Posts Tagged ‘California v Texas’

11th July
2009
written by JHiggins

California and Texas are contrasting states that we have written about many times on this blog. As he below article from The Economist explains, there are 50 laboratories in our country that are experimenting, testing and structuring their states to be the best place to live in the country.

Our founding fathers envisioned a system that promoted state autonomy and freedom forlocal legislators to create their own governments within our US framework. If you didn’t like the way Massachusetts treated you as a business person you could move to greener pastures in New Hampshire.

The ramifications of a states effectiveness is no clearer than the contrast between California and Texas.  Read the column from The Economist HERE:

They paved paradise and put up the parking taxes

Plenty of American states have budget crises; but California’s illustrate two more structural worries about the state. Back in its golden age in the 1950s and 1960s, it offered middle-class people, not just techy high-fliers, a shot at the American dream—complete with superb schools and universities, and an enviable physical infrastructure. These days California’s unemployment rate is running at 11.5%, two points ahead of the national average. In such Californian cities as Fresno, Merced and El Centro, jobless rates are higher than in Detroit. Its roads and schools are crumbling. Every year, over 100,000 more Americans leave the state than enter it.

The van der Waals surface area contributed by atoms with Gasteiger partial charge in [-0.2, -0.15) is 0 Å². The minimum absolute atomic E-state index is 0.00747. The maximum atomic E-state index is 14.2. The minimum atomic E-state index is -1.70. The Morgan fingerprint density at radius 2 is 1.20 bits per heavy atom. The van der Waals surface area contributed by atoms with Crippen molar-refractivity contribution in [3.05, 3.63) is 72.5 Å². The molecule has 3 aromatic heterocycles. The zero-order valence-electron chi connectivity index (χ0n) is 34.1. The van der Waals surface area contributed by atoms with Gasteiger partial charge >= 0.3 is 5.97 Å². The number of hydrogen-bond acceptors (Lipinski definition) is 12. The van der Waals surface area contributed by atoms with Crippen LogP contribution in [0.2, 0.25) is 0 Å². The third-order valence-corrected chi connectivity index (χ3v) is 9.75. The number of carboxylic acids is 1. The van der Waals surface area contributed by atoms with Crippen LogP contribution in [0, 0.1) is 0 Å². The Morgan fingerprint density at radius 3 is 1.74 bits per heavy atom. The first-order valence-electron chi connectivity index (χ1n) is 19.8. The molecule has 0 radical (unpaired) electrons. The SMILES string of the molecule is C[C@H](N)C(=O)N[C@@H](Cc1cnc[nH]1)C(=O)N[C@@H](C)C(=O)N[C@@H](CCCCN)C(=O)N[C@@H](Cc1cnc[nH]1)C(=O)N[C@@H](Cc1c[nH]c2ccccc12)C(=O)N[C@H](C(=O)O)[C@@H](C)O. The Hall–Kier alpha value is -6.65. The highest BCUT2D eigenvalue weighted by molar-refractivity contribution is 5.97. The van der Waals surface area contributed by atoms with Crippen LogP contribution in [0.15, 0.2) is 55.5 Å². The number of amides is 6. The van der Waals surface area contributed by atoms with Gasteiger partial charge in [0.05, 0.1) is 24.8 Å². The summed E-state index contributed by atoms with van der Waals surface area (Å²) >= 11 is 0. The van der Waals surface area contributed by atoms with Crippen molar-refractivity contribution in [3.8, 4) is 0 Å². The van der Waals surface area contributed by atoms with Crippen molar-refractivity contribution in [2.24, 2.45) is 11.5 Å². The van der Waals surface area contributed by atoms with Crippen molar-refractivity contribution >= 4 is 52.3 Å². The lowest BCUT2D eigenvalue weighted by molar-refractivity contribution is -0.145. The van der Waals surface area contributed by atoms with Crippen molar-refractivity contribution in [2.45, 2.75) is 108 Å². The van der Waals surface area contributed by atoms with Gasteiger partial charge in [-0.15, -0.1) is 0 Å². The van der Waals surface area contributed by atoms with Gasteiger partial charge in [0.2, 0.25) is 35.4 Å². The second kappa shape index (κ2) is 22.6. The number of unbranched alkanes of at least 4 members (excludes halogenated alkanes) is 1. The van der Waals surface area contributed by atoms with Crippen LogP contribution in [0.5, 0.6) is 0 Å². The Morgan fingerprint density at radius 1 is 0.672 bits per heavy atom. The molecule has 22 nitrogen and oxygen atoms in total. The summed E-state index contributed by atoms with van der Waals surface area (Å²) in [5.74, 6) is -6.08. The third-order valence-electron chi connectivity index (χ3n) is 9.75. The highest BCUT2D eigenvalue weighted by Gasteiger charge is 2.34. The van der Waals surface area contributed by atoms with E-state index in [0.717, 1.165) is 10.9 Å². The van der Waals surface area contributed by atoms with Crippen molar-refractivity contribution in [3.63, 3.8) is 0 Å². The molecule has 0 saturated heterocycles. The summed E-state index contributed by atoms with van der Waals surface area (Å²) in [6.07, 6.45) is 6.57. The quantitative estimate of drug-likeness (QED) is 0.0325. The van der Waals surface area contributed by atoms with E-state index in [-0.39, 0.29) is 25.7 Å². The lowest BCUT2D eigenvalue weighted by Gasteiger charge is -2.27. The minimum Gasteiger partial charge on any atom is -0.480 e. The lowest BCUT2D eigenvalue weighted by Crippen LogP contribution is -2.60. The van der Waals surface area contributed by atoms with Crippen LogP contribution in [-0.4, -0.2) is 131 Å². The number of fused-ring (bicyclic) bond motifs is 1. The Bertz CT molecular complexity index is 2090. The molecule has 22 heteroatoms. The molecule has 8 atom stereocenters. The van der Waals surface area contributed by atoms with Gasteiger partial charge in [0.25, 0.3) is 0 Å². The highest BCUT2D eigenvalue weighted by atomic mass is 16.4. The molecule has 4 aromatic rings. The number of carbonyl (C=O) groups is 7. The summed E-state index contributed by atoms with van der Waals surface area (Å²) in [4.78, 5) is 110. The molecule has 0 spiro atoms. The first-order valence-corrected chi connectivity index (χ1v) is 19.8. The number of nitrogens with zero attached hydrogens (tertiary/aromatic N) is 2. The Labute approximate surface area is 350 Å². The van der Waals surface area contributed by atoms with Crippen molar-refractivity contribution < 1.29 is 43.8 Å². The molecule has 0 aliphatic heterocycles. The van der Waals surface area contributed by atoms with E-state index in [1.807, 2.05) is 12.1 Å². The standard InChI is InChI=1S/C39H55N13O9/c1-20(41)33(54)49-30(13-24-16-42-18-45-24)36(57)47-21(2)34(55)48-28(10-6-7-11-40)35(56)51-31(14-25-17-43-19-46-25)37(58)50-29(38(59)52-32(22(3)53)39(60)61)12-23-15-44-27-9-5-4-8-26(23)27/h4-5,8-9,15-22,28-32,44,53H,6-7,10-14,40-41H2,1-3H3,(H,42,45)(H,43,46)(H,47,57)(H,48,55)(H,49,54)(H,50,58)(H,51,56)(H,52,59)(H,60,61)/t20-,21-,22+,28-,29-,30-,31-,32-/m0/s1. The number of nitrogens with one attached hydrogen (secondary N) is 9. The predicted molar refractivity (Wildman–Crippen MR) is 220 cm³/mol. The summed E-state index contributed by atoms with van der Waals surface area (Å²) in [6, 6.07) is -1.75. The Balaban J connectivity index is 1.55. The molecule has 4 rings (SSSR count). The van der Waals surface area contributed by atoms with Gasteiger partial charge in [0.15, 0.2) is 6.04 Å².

The second worry has to do with dysfunctional government. No state has quite so many overlapping systems of accountability or such a gerrymandered legislature. Ballot initiatives, the crack cocaine of democracy, have left only around a quarter of its budget within the power of its representative politicians. (One reason budget cuts are inevitable is that voters rejected tax increases in a package of ballot measures in May.) Not that Californian government comes cheap: it has the second-highest top level of state income tax in America (after Hawaii, of all places). Indeed, high taxes, coupled with intrusive regulation of business and greenery taken to silly extremes, have gradually strangled what was once America’s most dynamic state economy. Chief Executive magazine, to take just one example, has ranked California the very worst state to do business in for each of the past four years.

By contrast, Texas was the best state in that poll. It has coped well with the recession, with an unemployment rate two points below the national average and one of the lowest rates of housing repossession. In part this is because Texan banks, hard hit in the last property bust, did not overexpand this time. But as our special report this week explains, Texas also clearly offers a different model, based on small government. It has no state capital-gains or income tax, and a business-friendly and immigrant-tolerant attitude. It is home to more Fortune 500 companies than any other state—64 compared with California’s 51 and New York’s 56. And as happens to fashionable places, some erstwhile weaknesses now seem strengths (flat, ugly countryside makes it easier for Dallas-Fort Worth to expand than mountain-and-sea-locked LA), while old conservative stereotypes are being questioned: two leading contenders to be Houston’s next mayor are a black man and a white lesbian. Texas also gets on better with Mexico than California does.

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